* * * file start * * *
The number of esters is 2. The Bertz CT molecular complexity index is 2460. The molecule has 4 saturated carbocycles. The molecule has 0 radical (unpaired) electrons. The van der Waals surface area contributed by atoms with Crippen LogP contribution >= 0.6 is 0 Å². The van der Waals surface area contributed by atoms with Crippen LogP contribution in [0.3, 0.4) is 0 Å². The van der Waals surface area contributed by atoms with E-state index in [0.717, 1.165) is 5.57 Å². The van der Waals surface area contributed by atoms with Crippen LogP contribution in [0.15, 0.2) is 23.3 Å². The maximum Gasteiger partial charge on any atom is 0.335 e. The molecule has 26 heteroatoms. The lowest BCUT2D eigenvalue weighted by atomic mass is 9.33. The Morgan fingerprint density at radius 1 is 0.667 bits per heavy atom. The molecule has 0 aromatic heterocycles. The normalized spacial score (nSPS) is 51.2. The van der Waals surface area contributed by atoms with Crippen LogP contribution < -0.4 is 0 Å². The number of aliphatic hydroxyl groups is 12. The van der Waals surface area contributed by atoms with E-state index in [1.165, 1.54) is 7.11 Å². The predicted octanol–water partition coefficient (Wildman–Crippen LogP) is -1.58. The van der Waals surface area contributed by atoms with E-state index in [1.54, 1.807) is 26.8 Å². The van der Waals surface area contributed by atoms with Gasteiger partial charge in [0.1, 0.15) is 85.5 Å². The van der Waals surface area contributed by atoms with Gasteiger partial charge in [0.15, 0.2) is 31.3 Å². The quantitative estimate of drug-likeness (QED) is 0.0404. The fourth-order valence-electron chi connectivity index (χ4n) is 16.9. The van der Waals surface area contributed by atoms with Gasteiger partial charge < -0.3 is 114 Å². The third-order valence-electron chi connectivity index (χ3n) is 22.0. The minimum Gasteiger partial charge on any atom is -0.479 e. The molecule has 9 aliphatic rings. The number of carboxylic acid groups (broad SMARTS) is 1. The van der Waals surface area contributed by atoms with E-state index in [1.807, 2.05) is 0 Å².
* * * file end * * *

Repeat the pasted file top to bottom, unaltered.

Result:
The number of esters is 2. The Bertz CT molecular complexity index is 2460. The molecule has 4 saturated carbocycles. The molecule has 0 radical (unpaired) electrons. The van der Waals surface area contributed by atoms with Crippen LogP contribution >= 0.6 is 0 Å². The van der Waals surface area contributed by atoms with Crippen LogP contribution in [0.3, 0.4) is 0 Å². The van der Waals surface area contributed by atoms with E-state index in [0.717, 1.165) is 5.57 Å². The van der Waals surface area contributed by atoms with Crippen LogP contribution in [0.15, 0.2) is 23.3 Å². The maximum Gasteiger partial charge on any atom is 0.335 e. The molecule has 26 heteroatoms. The lowest BCUT2D eigenvalue weighted by atomic mass is 9.33. The Morgan fingerprint density at radius 1 is 0.667 bits per heavy atom. The molecule has 0 aromatic heterocycles. The normalized spacial score (nSPS) is 51.2. The van der Waals surface area contributed by atoms with Crippen LogP contribution < -0.4 is 0 Å². The number of aliphatic hydroxyl groups is 12. The van der Waals surface area contributed by atoms with E-state index in [1.165, 1.54) is 7.11 Å². The predicted octanol–water partition coefficient (Wildman–Crippen LogP) is -1.58. The van der Waals surface area contributed by atoms with E-state index in [1.54, 1.807) is 26.8 Å². The van der Waals surface area contributed by atoms with Gasteiger partial charge in [0.1, 0.15) is 85.5 Å². The van der Waals surface area contributed by atoms with Gasteiger partial charge in [0.15, 0.2) is 31.3 Å². The quantitative estimate of drug-likeness (QED) is 0.0404. The fourth-order valence-electron chi connectivity index (χ4n) is 16.9. The van der Waals surface area contributed by atoms with Gasteiger partial charge < -0.3 is 114 Å². The third-order valence-electron chi connectivity index (χ3n) is 22.0. The minimum Gasteiger partial charge on any atom is -0.479 e. The molecule has 9 aliphatic rings. The number of carboxylic acid groups (broad SMARTS) is 1. The van der Waals surface area contributed by atoms with E-state index in [1.807, 2.05) is 0 Å².